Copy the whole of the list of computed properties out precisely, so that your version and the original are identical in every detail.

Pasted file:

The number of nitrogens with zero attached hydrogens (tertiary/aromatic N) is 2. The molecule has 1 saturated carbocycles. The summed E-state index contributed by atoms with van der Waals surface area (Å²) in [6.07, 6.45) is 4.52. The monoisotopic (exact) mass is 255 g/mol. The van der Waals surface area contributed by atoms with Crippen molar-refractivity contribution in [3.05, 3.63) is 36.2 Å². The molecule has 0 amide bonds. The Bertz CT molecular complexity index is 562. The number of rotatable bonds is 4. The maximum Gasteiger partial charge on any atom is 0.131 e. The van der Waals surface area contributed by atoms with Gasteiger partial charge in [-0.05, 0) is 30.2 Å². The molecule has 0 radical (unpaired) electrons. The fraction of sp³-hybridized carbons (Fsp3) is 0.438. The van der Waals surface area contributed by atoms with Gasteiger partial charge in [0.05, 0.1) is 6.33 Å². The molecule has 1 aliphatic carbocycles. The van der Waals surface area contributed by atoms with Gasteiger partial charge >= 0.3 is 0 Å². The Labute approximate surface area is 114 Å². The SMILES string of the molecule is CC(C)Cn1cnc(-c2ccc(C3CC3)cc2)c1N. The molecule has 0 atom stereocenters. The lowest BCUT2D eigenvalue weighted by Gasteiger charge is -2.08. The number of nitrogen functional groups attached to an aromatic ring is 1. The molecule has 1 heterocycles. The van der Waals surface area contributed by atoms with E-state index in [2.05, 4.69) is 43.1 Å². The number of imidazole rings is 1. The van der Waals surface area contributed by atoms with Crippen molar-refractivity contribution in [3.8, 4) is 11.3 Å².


The number of nitrogens with zero attached hydrogens (tertiary/aromatic N) is 2. The molecule has 1 saturated carbocycles. The summed E-state index contributed by atoms with van der Waals surface area (Å²) in [6.07, 6.45) is 4.52. The monoisotopic (exact) mass is 255 g/mol. The van der Waals surface area contributed by atoms with Crippen molar-refractivity contribution in [3.05, 3.63) is 36.2 Å². The molecule has 0 amide bonds. The Bertz CT molecular complexity index is 562. The number of rotatable bonds is 4. The maximum Gasteiger partial charge on any atom is 0.131 e. The van der Waals surface area contributed by atoms with Gasteiger partial charge in [-0.05, 0) is 30.2 Å². The molecule has 0 radical (unpaired) electrons. The fraction of sp³-hybridized carbons (Fsp3) is 0.438. The van der Waals surface area contributed by atoms with Gasteiger partial charge in [0.05, 0.1) is 6.33 Å². The molecule has 1 aliphatic carbocycles. The van der Waals surface area contributed by atoms with Gasteiger partial charge >= 0.3 is 0 Å². The Labute approximate surface area is 114 Å². The SMILES string of the molecule is CC(C)Cn1cnc(-c2ccc(C3CC3)cc2)c1N. The molecule has 0 atom stereocenters. The lowest BCUT2D eigenvalue weighted by Gasteiger charge is -2.08. The number of nitrogen functional groups attached to an aromatic ring is 1. The molecule has 1 heterocycles. The van der Waals surface area contributed by atoms with E-state index in [2.05, 4.69) is 43.1 Å². The number of imidazole rings is 1. The van der Waals surface area contributed by atoms with Crippen molar-refractivity contribution in [3.8, 4) is 11.3 Å².